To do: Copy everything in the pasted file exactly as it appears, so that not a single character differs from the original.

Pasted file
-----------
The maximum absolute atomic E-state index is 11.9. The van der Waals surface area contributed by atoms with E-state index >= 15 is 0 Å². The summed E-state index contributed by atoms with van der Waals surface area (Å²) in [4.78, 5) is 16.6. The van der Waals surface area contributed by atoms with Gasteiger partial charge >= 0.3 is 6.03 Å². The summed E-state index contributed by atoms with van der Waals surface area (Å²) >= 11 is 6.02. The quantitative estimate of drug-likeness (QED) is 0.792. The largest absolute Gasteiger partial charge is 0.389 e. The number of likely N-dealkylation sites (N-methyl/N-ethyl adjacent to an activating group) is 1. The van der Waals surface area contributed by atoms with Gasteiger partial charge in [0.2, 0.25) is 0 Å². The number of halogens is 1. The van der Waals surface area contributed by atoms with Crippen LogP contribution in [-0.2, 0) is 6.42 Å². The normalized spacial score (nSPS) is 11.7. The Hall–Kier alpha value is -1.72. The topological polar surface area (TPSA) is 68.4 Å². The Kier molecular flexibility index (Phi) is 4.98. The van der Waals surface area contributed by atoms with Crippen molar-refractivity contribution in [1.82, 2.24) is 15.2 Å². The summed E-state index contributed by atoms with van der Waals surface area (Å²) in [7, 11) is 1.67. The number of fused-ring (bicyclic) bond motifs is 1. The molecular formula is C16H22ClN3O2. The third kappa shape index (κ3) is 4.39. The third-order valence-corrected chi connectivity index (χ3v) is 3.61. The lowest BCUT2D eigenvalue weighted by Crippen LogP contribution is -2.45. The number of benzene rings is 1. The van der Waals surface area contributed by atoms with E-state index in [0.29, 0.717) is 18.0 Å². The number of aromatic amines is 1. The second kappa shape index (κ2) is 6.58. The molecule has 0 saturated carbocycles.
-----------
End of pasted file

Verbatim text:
The maximum absolute atomic E-state index is 11.9. The van der Waals surface area contributed by atoms with E-state index >= 15 is 0 Å². The summed E-state index contributed by atoms with van der Waals surface area (Å²) in [4.78, 5) is 16.6. The van der Waals surface area contributed by atoms with Gasteiger partial charge >= 0.3 is 6.03 Å². The summed E-state index contributed by atoms with van der Waals surface area (Å²) >= 11 is 6.02. The quantitative estimate of drug-likeness (QED) is 0.792. The largest absolute Gasteiger partial charge is 0.389 e. The number of likely N-dealkylation sites (N-methyl/N-ethyl adjacent to an activating group) is 1. The van der Waals surface area contributed by atoms with Gasteiger partial charge in [0.2, 0.25) is 0 Å². The number of halogens is 1. The van der Waals surface area contributed by atoms with Crippen LogP contribution in [-0.2, 0) is 6.42 Å². The normalized spacial score (nSPS) is 11.7. The Hall–Kier alpha value is -1.72. The topological polar surface area (TPSA) is 68.4 Å². The Kier molecular flexibility index (Phi) is 4.98. The van der Waals surface area contributed by atoms with Crippen molar-refractivity contribution in [1.82, 2.24) is 15.2 Å². The summed E-state index contributed by atoms with van der Waals surface area (Å²) in [7, 11) is 1.67. The number of fused-ring (bicyclic) bond motifs is 1. The molecular formula is C16H22ClN3O2. The third kappa shape index (κ3) is 4.39. The third-order valence-corrected chi connectivity index (χ3v) is 3.61. The lowest BCUT2D eigenvalue weighted by Crippen LogP contribution is -2.45. The number of benzene rings is 1. The van der Waals surface area contributed by atoms with E-state index in [0.29, 0.717) is 18.0 Å². The number of aromatic amines is 1. The second kappa shape index (κ2) is 6.58. The molecule has 0 saturated carbocycles.